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Orange County Animal Services Publishes 2023 Shelter Data

Shelter Achieves Live Release Rate of 90%+ for Third Straight Year

Orange County Animal ServicesOrange County, Fla. – Orange County Animal Services (OCAS) has published its statistics and third annual “Year End Report,” detailing the data for fiscal year 2023, which spanned October 1, 2022 through September 30, 2023. The figures confirm that trends observed nationwide are occurring in Orange County.

Shelter Animals Count, a national source for animal sheltering data, recently published their third quarter analysis and states: “shelters are in their third year of having too many animals and not enough adoptions — especially for dogs. The current trend shows dog adoptions down 1.2% from 2022 numbers, after shelter intake January-September 2023 saw a 2.5% increase in dog intake.”

Animal Services received 7,040 cats and 7,005 dogs in fiscal year 2023, with the latter category showing an annual increase in intakes since the start of the pandemic.

“A common misconception over the years is that our intake is tied to human population, with the fear being that if people are moving here in droves than dogs are also being abandoned at record rates,” said Diane Summers, manager for Orange County Animal Services. “Looking over our data since 2010, we’ve had a steady, if not slight decline, in the rate of dog intake. We saw a significant decrease during the pandemic, but unfortunately dog intake numbers have nearly bounced right back, up 27% in 2023 compared with 2020.”

Hill’s Pet Nutrition recently published their “State of Shelter Adoption Report” which also analyzes national animal welfare data and suggests that people are reluctant to own pets due to cost, with veterinary care cited as a top expenditure, and housing concerns, due to restrictions imposed by property owners.

Despite these challenges, Orange County Animal Services was successful in achieving a live release rate[1] of at least 90% for the third year in a row. In fiscal year 2023, Animal Services facilitated an adoption, rescue placement or owner reunification outcome for 94% of its dogs and 87% of its cats, an overall rate of 90%. This metric is meaningful as nationwide animal welfare industry leader Best Friends has established 90% as the threshold for a shelter to be considered “no-kill,” although Orange County Animal Services does not utilize this particular label.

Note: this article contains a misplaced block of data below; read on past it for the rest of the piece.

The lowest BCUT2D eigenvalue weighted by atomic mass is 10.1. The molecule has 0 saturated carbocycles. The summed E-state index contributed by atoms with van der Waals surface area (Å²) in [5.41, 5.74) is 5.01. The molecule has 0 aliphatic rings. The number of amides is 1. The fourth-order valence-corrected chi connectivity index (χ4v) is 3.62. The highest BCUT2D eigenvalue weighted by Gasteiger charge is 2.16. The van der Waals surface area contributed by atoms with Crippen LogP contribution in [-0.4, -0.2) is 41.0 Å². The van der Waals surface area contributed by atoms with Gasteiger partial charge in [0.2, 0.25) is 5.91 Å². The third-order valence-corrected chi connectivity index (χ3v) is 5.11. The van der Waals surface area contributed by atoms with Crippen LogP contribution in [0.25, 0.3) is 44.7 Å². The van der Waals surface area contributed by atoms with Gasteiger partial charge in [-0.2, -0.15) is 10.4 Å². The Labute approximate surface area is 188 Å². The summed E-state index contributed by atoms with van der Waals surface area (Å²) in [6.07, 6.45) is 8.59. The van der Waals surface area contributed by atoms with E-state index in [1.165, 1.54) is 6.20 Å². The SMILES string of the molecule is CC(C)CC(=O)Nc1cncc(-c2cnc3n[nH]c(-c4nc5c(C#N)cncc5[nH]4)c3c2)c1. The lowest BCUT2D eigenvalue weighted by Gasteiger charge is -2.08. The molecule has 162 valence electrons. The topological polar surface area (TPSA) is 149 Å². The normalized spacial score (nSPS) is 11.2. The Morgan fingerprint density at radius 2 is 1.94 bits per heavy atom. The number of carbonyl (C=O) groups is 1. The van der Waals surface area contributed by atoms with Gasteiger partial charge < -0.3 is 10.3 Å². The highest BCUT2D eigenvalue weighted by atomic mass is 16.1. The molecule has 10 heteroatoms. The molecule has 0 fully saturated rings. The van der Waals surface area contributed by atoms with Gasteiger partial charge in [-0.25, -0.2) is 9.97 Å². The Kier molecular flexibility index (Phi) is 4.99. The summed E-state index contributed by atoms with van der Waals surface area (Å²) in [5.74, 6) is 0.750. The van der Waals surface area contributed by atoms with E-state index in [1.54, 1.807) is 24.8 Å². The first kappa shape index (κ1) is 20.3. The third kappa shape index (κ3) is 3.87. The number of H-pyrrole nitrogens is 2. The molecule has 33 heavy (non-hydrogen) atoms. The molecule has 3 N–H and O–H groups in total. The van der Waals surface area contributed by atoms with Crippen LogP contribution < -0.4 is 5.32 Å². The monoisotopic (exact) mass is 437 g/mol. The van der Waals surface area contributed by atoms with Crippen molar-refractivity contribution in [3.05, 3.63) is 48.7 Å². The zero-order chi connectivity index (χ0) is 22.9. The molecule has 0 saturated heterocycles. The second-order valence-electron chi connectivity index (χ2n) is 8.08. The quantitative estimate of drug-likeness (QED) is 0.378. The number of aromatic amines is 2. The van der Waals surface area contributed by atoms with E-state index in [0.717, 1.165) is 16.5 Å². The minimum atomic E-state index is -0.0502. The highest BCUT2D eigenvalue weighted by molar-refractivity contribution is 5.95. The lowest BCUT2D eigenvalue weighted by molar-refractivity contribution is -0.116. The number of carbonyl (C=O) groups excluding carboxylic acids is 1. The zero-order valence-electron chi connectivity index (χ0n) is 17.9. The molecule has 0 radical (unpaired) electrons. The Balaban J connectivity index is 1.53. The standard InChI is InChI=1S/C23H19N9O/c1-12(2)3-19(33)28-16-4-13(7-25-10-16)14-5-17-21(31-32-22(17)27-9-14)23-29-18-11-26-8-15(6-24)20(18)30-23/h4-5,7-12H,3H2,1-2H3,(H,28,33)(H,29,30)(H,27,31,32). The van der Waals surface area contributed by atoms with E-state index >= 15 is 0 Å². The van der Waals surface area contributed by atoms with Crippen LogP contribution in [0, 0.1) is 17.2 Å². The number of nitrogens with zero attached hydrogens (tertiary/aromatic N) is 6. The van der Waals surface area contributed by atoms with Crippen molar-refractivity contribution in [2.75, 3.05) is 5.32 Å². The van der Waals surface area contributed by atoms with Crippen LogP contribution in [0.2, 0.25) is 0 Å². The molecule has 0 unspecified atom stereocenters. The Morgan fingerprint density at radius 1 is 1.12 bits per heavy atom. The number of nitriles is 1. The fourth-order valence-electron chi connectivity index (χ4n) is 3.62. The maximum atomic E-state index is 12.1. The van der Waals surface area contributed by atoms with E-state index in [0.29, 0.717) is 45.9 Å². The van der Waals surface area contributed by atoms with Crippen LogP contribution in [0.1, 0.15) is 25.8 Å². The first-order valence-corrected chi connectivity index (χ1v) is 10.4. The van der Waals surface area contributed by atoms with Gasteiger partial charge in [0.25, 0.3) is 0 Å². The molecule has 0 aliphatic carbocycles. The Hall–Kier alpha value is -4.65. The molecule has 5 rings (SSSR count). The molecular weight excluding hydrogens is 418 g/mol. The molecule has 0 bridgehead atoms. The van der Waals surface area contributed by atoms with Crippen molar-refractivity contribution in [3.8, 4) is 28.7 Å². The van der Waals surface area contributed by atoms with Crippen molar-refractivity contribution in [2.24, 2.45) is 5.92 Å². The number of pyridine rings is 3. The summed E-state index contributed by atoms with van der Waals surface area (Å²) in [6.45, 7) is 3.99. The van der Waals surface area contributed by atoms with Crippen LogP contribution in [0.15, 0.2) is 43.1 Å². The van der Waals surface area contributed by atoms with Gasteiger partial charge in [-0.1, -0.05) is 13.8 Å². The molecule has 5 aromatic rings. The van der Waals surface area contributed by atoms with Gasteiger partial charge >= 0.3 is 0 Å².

“There’s a lot of good to be recognized in reviewing these numbers,” said Summers. “This past year we’ve implemented new programs, revamped and expanded existing programs, and the proof of that success is in this data, but more so in the faces of the pets we get to help each day.”

Additional data points of note:

  • The shelter was able to nearly double its Instagram followers, going from 32,887 in FY22 to 79,094 in FY23. Social media has been key in showcasing pets and pushing essential messages.
  • The enforcement operations team responded to 30,629 requests for citizen assistance.
  • The shelter’s clinic team conducted 7,855 spay/neuter surgeries and logged 16,834 veterinary exams.
  • There remains a wide divide in the reclaim rate of dogs versus cats with 37% of dogs reclaimed by their owners juxtaposed with just 4% of cats.

[1] Live release rate is a common shelter metric and is calculated by dividing the number of live outcomes by the total number of outcomes excluding pets whose owner requested humane euthanasia and animals who were turned over for disposal.

About Orange County Government: Orange County Government strives to serve its residents and guests with integrity, honesty, fairness and professionalism. Located in Central Florida, Orange County includes 13 municipalities and is home to world-famous theme parks, one of the nation’s largest convention centers and a thriving life science research park. Seven elected members make up the Board of County Commissioners, including the Mayor, who is elected countywide. For more information, please visit or go to Orange County Government’s social media channels.

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